Chip Jones’ book “The Organ Thieves” tells the gruesome story of a Black man named Bruce Tucker who went to the Medical College of Virginia in Richmond in 1968 with a head injury only to later have his heart taken out and transplanted to the chest of a white businessman.
When the book first came out, Jones wrote an opinion piece asking for Virginia Commonwealth University to publicly apologize to Tucker’s family who still live in the area. That public apology has yet to come.
But VCU has chosen Jones’ book “The Organ Thieves: The Shocking Story of the First Heart Transplant in the Segregated South” as its Common Book for 2022.
The book will be read by roughly 4,500 students in the first year program as well as be discussed through a series of events by the VCU Health community.
Jones, a former reporter for the Richmond Times-Dispatch, learned about Dr. Richard Lower and Dr. David Hume, legendary figures at the Medical College of Virginia, when he was working at the Richmond Academy of Medicine after leaving the newspaper.
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In 1968, Dr. Lower and an MCV team performed the first human-to-human heart transplant in Virginia.
“I soon noticed something missing in MCV’s early version of the story of its memorable transplant: the identity of the man who had given up the heart transplanted into the body of an ailing Virginia businessman. Who was he and why was his name left out of the earliest accounts of the operation?” Jones wrote on his websiteexplaining the seed of his book.
MCV was under intense pressure to perform a heart transplant. At the time, the first human heart transplant had occurred just a year before by a doctor trained by Dr. Lower and Dr. Home.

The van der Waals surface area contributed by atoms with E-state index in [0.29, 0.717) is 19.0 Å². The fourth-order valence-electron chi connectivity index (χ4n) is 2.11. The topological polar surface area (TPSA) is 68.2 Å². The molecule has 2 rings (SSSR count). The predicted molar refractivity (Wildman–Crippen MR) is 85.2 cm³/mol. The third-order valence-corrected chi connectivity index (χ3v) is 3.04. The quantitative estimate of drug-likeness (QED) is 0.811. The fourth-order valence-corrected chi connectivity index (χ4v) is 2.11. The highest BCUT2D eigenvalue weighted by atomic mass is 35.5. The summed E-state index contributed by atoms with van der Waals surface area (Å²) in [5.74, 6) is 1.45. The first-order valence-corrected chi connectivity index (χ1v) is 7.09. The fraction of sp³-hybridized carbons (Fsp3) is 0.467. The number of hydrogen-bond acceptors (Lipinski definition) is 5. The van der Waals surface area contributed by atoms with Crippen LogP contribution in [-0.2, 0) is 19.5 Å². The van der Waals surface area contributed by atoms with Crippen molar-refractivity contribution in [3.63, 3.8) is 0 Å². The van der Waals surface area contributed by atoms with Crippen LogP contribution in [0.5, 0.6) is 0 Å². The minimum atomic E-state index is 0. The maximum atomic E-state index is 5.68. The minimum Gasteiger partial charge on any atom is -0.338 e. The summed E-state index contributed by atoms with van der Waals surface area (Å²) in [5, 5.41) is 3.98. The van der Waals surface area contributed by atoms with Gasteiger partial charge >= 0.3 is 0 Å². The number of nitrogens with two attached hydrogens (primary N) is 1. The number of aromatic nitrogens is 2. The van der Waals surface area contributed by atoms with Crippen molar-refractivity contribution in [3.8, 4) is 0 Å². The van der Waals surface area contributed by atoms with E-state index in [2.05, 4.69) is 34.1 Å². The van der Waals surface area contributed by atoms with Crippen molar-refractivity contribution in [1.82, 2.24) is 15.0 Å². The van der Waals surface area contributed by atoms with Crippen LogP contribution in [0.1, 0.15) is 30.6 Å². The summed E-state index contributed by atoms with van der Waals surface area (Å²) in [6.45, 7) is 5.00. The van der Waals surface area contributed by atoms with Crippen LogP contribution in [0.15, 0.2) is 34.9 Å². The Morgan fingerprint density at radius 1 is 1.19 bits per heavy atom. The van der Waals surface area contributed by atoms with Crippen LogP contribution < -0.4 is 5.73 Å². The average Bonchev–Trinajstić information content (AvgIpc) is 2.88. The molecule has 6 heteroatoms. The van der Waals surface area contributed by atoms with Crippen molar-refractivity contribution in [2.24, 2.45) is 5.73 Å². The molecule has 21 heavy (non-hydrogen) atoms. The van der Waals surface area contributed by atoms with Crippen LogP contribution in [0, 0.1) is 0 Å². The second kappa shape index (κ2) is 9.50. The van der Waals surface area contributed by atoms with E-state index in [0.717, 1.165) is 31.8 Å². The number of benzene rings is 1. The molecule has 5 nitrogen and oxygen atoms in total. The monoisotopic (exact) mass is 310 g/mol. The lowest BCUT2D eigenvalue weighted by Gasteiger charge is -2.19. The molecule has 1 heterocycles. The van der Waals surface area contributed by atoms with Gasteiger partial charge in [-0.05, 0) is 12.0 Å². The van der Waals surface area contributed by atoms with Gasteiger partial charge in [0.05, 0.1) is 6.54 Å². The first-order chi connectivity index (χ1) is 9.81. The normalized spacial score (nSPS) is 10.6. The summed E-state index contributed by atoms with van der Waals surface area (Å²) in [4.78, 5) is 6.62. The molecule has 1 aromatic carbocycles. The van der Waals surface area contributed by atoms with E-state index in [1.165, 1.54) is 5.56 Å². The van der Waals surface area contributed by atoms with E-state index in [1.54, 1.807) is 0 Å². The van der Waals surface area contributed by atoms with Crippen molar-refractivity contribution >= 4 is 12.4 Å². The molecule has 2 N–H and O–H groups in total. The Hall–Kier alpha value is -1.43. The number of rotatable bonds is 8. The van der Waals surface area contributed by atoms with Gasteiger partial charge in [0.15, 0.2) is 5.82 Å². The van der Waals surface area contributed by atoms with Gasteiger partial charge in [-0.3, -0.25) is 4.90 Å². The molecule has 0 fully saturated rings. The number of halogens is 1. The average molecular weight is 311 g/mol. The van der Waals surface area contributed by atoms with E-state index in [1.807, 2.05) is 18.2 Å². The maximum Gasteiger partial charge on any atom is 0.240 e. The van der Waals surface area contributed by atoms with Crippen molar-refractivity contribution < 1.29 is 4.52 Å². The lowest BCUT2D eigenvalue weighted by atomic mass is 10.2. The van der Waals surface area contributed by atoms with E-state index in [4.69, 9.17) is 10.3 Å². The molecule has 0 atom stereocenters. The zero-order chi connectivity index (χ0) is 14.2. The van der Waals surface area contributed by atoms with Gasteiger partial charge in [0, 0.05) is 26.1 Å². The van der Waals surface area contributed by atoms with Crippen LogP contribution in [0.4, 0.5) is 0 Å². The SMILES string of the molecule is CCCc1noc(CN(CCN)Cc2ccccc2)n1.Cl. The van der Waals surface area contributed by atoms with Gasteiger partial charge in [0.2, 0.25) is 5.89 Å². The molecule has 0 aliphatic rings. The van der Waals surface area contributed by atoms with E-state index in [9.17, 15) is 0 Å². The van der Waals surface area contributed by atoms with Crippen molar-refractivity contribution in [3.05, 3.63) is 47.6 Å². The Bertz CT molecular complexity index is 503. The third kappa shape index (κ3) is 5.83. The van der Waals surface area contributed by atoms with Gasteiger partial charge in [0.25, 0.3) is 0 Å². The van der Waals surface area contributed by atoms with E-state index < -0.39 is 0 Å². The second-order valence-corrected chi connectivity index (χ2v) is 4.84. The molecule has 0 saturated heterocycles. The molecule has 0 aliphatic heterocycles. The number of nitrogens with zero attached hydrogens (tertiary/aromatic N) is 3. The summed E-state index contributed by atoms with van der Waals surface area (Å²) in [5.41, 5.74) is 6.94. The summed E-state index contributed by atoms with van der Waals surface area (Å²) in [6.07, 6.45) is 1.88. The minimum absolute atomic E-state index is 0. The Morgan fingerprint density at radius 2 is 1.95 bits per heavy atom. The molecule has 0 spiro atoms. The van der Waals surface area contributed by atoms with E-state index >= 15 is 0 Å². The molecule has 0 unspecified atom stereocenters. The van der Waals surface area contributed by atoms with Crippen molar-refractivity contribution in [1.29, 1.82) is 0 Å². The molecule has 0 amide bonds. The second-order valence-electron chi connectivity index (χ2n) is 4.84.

When Tucker arrived at MCV, they took his heart without notifying next of kin and put it into the chest of white Orange County businessman Joseph Klett, who died about a week later.
Tucker’s family didn’t know about the transplant until the undertaker who prepped Tucker’s body told them that Tucker’s heart and kidneys had been removed.
Writing the book, Jones said, “was trying to respond in some way to this gross injustice that has been perpetrated.”
“When I learned about this vaunted historical event, the closer I looked at it: it wasn’t so vaunted. My goal was to put Tucker’s story into the public history. I feel like he was voiceless and his voice needed to be heard,” Jones said.
Racism has a long history at MCV. In the 19th century, the medical school’s founders paid grave robbers to pillage African graves to provide cadavers for the young medical school students.
Tucker may have been seen as a “charity patient” when he arrived at the hospital, who probably wouldn’t have been able to pay his bills.
Second-rate care for African Americans in the health industry continues today and played a role in the COVID-19 crisis.
In 2021, Virginia declared racism a public health crisis. However, most recently, Virginia’s new state health commissioner, Dr. Colin Greene, came under fire for his comments denying systemic racism in the health industry and maternal mortality rates.
“This is still very much going on today,” Jones said.
“We cannot write our next chapter without understanding how the university’s complex history affects our patients,” said Dr. Art Kellermann, CEO of VCU Health System, in a release. “VCU and its health system have come a long way, but we will not rest until we achieve health equity for all, regardless of race, ethnicity, income or geography.”
The car that fled was described as a possible 2010 maroon sedan with a dirty appearance.
This is the first VCU Common Book selected by a Richmond author and which takes place in Virginia.
“We’re hoping the book will spark some conversations beyond the classroom,” said Felecia D. Williams, director of the Common Book program based out of VCU’s University College. “It’s a book that will have appeal across different disciplines and different fields.”
From medicine to ethics, social justice to a history lesson, “The Organ Thieves” covers many disciplines and addresses a topic close to home.
“As a student, I think it’s important that ‘The Organ Thieves’ was chosen… because it elucidates racial injustice in medical practices, back in 1968, and now,” VCU student Carley Harrison said. “Racial inequality in medical practices is still affecting millions of people.”
“I never expected this book to become part of the freshman curriculum,” Jones said. “But I think it will give the entering student body some knowledge of the controversies at their own school, the past issues of segregation, as well as systemic racism in the medical profession and in the legal system.”
Jones will deliver a keynote address to VCU students and the public from 6 to 7:30 pm Oct. 12 at the Singleton Center, 922 Park Ave. More information is at commonbook.vcu.edu.